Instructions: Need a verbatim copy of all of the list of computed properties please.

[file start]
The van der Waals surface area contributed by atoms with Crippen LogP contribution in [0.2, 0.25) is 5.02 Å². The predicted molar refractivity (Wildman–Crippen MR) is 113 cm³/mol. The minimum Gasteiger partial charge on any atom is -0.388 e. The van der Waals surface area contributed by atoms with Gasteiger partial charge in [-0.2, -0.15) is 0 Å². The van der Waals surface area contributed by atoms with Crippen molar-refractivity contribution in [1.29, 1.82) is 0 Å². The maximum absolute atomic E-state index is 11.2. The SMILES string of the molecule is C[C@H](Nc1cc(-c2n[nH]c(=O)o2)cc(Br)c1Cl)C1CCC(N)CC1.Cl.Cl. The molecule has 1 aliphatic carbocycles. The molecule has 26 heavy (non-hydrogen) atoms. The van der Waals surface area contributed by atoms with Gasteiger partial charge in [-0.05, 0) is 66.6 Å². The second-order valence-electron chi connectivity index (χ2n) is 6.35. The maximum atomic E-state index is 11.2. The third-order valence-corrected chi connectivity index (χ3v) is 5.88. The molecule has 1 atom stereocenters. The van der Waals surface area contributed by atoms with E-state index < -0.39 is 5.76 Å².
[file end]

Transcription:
The van der Waals surface area contributed by atoms with Crippen LogP contribution in [0.2, 0.25) is 5.02 Å². The predicted molar refractivity (Wildman–Crippen MR) is 113 cm³/mol. The minimum Gasteiger partial charge on any atom is -0.388 e. The van der Waals surface area contributed by atoms with Gasteiger partial charge in [-0.2, -0.15) is 0 Å². The van der Waals surface area contributed by atoms with Crippen molar-refractivity contribution in [1.29, 1.82) is 0 Å². The maximum absolute atomic E-state index is 11.2. The SMILES string of the molecule is C[C@H](Nc1cc(-c2n[nH]c(=O)o2)cc(Br)c1Cl)C1CCC(N)CC1.Cl.Cl. The molecule has 1 aliphatic carbocycles. The molecule has 26 heavy (non-hydrogen) atoms. The van der Waals surface area contributed by atoms with Gasteiger partial charge in [-0.05, 0) is 66.6 Å². The second-order valence-electron chi connectivity index (χ2n) is 6.35. The maximum atomic E-state index is 11.2. The third-order valence-corrected chi connectivity index (χ3v) is 5.88. The molecule has 1 atom stereocenters. The van der Waals surface area contributed by atoms with E-state index < -0.39 is 5.76 Å².